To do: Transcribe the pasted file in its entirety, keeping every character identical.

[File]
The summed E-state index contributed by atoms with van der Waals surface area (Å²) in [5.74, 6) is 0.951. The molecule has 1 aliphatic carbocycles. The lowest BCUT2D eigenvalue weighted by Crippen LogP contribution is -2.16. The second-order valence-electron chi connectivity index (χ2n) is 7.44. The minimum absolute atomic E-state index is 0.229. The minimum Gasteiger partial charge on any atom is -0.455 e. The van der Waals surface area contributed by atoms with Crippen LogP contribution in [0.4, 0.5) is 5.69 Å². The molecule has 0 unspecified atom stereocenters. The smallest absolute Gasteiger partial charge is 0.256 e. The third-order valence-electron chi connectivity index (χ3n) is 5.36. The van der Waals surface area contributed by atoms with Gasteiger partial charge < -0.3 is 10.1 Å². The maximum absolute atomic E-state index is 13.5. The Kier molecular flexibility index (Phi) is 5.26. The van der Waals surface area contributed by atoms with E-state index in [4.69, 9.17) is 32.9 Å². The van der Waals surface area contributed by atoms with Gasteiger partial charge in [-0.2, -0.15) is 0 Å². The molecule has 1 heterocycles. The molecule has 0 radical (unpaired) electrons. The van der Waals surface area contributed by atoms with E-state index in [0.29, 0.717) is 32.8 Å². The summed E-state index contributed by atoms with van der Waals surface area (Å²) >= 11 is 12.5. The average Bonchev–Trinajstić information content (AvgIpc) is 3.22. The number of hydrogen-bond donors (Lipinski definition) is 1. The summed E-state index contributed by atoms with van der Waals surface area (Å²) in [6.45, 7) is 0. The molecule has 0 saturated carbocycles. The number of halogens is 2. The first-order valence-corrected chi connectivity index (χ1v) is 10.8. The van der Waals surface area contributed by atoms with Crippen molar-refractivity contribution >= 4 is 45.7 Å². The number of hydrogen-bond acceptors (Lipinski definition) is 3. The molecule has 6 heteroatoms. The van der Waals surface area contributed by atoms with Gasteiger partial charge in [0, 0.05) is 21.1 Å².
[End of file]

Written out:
The summed E-state index contributed by atoms with van der Waals surface area (Å²) in [5.74, 6) is 0.951. The molecule has 1 aliphatic carbocycles. The lowest BCUT2D eigenvalue weighted by Crippen LogP contribution is -2.16. The second-order valence-electron chi connectivity index (χ2n) is 7.44. The minimum absolute atomic E-state index is 0.229. The minimum Gasteiger partial charge on any atom is -0.455 e. The van der Waals surface area contributed by atoms with Crippen LogP contribution in [0.4, 0.5) is 5.69 Å². The molecule has 0 unspecified atom stereocenters. The smallest absolute Gasteiger partial charge is 0.256 e. The third-order valence-electron chi connectivity index (χ3n) is 5.36. The van der Waals surface area contributed by atoms with Gasteiger partial charge < -0.3 is 10.1 Å². The maximum absolute atomic E-state index is 13.5. The Kier molecular flexibility index (Phi) is 5.26. The van der Waals surface area contributed by atoms with E-state index in [4.69, 9.17) is 32.9 Å². The van der Waals surface area contributed by atoms with Gasteiger partial charge in [-0.2, -0.15) is 0 Å². The molecule has 1 heterocycles. The molecule has 0 radical (unpaired) electrons. The van der Waals surface area contributed by atoms with E-state index in [0.29, 0.717) is 32.8 Å². The summed E-state index contributed by atoms with van der Waals surface area (Å²) >= 11 is 12.5. The average Bonchev–Trinajstić information content (AvgIpc) is 3.22. The number of hydrogen-bond donors (Lipinski definition) is 1. The summed E-state index contributed by atoms with van der Waals surface area (Å²) in [6.45, 7) is 0. The molecule has 0 saturated carbocycles. The number of halogens is 2. The first-order valence-corrected chi connectivity index (χ1v) is 10.8. The van der Waals surface area contributed by atoms with Crippen molar-refractivity contribution >= 4 is 45.7 Å². The number of hydrogen-bond acceptors (Lipinski definition) is 3. The molecule has 6 heteroatoms. The van der Waals surface area contributed by atoms with Gasteiger partial charge in [0, 0.05) is 21.1 Å².